Lassen KS, Nordby B, Grün R (2003) Optimization of a RF generated CF4/O2 gas plasma sterilization process. J Biomed Mater Res B Appl Biomater 65(2):239–244CrossRefGoogle Scholar
  47. 47.
    Lee K, Paek K, Ju WT, Lee Y (2006) Sterilization of bacteria, yeast, and bacterial endospores by atmospheric-pressure cold plasma using helium and oxygen. J Microbiol 44(3):269–275Google Scholar
  48. 48.
    Leipold F, Kusano Y, Hansen F, Jacobsen T (2010) Decontamination of a rotating cutting tool during operation by means of atmospheric pressure plasmas. Food Control 21(8):1194–1198CrossRefGoogle Scholar
  49. 49.
    Liu F, Sun P, Bai N, Tian Y, Zhou H, Wei S, Zhou Y, Zhang J, Zhu W, Becker K (2010) Inactivation of bacteria in an aqueous environment by a direct current, cold atmospheric pressure air plasma microjet. Plasma Process Polym 7(3–4):231–236. doi:10.1002/ppap.200900070 CrossRefGoogle Scholar
  50. 50.
    Lu XP, Ye T, Cao YG, Sun ZY, Xiong Q, Tang ZY, Xiong ZL, Hu J, Jiang ZH, Pan Y (2009) The roles of the various plasma agents in the inactivation of bacteria. J Appl Phys 104(5):053309CrossRefGoogle Scholar
  51. 51.
    Manas P, Pagán R (2005) Microbial inactivation by new technologies of food preservation. J Appl Microbiol 98(6):1387–1399CrossRefGoogle Scholar
  52. 52.
    Menashi WP (1968) Treatment of surfaces. US Patent 3,383,163Google Scholar
  53. 53.
    Mendis D, Rosenberg M, Azam F (2002) A note on the possible electrostatic disruption of bacteria. Plasma Sci IEEE Trans 28(4):1304–1306CrossRefGoogle Scholar
  54. 54.
    Mogul R, Bol’shakov AA, Chan SL, Stevens RM, Khare BN, Meyyappan M, Trent JD (2003) Impact of low-temperature plasmas on Deinococcus radiodurans and biomolecules. Biotechnol Prog 19(3):776–783. doi:10.1021/bp025665e CrossRefGoogle Scholar
  55. 55.
    Moisan M, Barbeau J, Moreau S, Pelletier J, Tabrizian M, Yahia LH (2001) Low-temperature sterilization using gas plasmas: a review of the experiments and an analysis of the inactivation mechanisms. Int J Pharmaceut 226(1–2):1–21CrossRefGoogle Scholar
  56. 56.
    Montie TC, Kelly-Wintenberg K, Roth JR (2002) An overview of research using the one atmosphere uniform glow discharge plasma (OAUGDP) for sterilization of surfaces and materials. Plasma Sci IEEE Trans 28(1):41–50CrossRefGoogle Scholar
  57. 57.
    Moreau M, Feuilloley M, Orange N, Brisset JL (2005) Lethal effect of the gliding arc discharges on Erwinia spp. J Appl Microbiol 98(5):1039–1046CrossRefGoogle Scholar
  58. 58.
    Moreau M, Feuilloley M, Veron W, Meylheuc T, Chevalier S, Brisset JL, Orange N (2007) Gliding arc discharge in the potato pathogen Erwinia carotovora subsp. atroseptica: mechanism of lethal action and effect on membrane-associated molecules. Appl Environ Microbiol 73(18):5904CrossRefGoogle Scholar
  59. 59.
    Munakata N, Saito M, Hieda K (1991) Inactivation action spectra of Bacillus subtilis spores in extended ultraviolet wavelengths (50–300 nm) obtained with synchrotron radiation. Photochem Photobiol 54(5):761CrossRefGoogle Scholar
  60. 60.
    Muranyi P, Wunderlich J, Heise M (2007) Sterilization efficiency of a cascaded dielectric barrier discharge. J Appl Microbiol 103(5):1535–1544CrossRefGoogle Scholar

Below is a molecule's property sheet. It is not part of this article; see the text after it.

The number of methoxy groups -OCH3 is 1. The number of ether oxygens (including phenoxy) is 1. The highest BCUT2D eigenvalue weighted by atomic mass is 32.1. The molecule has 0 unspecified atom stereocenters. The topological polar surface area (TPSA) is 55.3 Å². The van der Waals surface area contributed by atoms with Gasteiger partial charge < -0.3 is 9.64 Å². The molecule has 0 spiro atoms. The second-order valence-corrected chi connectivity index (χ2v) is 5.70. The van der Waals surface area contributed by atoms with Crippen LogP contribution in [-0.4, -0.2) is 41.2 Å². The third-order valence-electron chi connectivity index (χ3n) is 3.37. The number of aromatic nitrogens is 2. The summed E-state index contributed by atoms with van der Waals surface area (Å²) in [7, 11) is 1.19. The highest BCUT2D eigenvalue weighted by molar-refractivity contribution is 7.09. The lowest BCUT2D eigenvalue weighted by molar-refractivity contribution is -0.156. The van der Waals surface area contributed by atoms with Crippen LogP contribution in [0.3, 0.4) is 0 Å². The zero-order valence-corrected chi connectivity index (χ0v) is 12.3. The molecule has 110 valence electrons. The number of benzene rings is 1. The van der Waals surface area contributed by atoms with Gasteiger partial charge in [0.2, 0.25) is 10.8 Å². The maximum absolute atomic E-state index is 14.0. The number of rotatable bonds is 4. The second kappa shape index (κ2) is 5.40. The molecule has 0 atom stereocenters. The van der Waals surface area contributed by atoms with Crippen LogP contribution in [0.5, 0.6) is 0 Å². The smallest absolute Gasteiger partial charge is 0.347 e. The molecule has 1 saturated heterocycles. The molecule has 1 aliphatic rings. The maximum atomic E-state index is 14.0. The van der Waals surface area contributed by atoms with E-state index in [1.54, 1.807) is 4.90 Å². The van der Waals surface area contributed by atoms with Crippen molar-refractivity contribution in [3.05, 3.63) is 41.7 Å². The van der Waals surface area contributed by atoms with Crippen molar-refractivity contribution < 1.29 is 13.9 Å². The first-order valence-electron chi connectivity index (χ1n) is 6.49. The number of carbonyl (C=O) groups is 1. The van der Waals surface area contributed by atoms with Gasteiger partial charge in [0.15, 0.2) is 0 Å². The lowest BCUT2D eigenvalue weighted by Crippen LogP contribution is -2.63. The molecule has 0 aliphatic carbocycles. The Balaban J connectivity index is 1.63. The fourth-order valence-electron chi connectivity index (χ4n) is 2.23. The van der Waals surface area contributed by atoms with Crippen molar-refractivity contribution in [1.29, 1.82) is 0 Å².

61. 61.
    Nelson CL, Berger TJ (1989) Inactivation of microorganisms by oxygen gas plasma. Current Microbiology 18(4):275–276CrossRefGoogle Scholar
  62. 62.
    Niemira BA, Sites J (2008) Cold plasma inactivates Salmonella Stanley and Escherichia coli O157: H7 inoculated on golden delicious apples. J Food Protect 71(7):1357–1365Google Scholar
  63. 63.
    Ozdemir M, Yurteri CU, Sadikoglu H (1999) Physical polymer surface modification methods and applications in food packaging polymers. Crit Rev Food Sci Nutr 39(5):457–477CrossRefGoogle Scholar
  64. 64.
    Pelletier J (1992) La stérilisation par le procédé plasma (Sterilisation by plasma processing). Agressologie 33:105–110Google Scholar
  65. 65.
    Perni S, Shama G, Hobman J, Lund P, Kershaw C, Hidalgo-Arroyo G, Penn C, Deng XT, Walsh J, Kong MG (2007) Probing bactericidal mechanisms induced by cold atmospheric plasmas with Escherichia coli mutants. Appl Phys Lett 90:073902CrossRefGoogle Scholar
  66. 66.
    Perni S, Liu DW, Shama G, Kong MG (2008) Cold atmospheric plasma decontamination of the pericarps of fruit. J Food Protect 71(2):302–308Google Scholar
  67. 67.
    Perni S, Shama G, Kong MG (2008) Cold atmospheric plasma disinfection of cut fruit surfaces contaminated with migrating microorganisms. J Food Protect 71(8):1619–1625Google Scholar
  68. 68.
    Petasch W, Räuchle E, Muegge H, Muegge K (1997) Duo-Plasmaline—a linearly extended homogeneous low pressure plasma source. Surf Coat Technol 93(1):112–118. doi:10.1016/s0257-8972(97)00015-7 CrossRefGoogle Scholar
  69. 69.
    Pothakamury UR, Monsalve-Gonzālez A, Barbosa-Cánovas GV, Swanson BG (1995) Inactivation of Escherichia coli and Staphylococcus aureus in model foods by pulsed electric field technology. Food Res Int 28(2):167–171CrossRefGoogle Scholar
  70. 70.
    Ragni L, Berardinelli A, Vannini L, Montanari C, Sirri F, Guerzoni ME, Guarnieri A (2010) Non-thermal atmospheric gas plasma device for surface decontamination of shell eggs. J Food Eng 100(1):125–132CrossRefGoogle Scholar
  71. 71.
    Rastogi N, Raghavarao K, Balasubramaniam V, Niranjan K, Knorr D (2007) Opportunities and challenges in high pressure processing of foods. Crit Rev Food Sci Nutr 47(1):69–112CrossRefGoogle Scholar
  72. 72.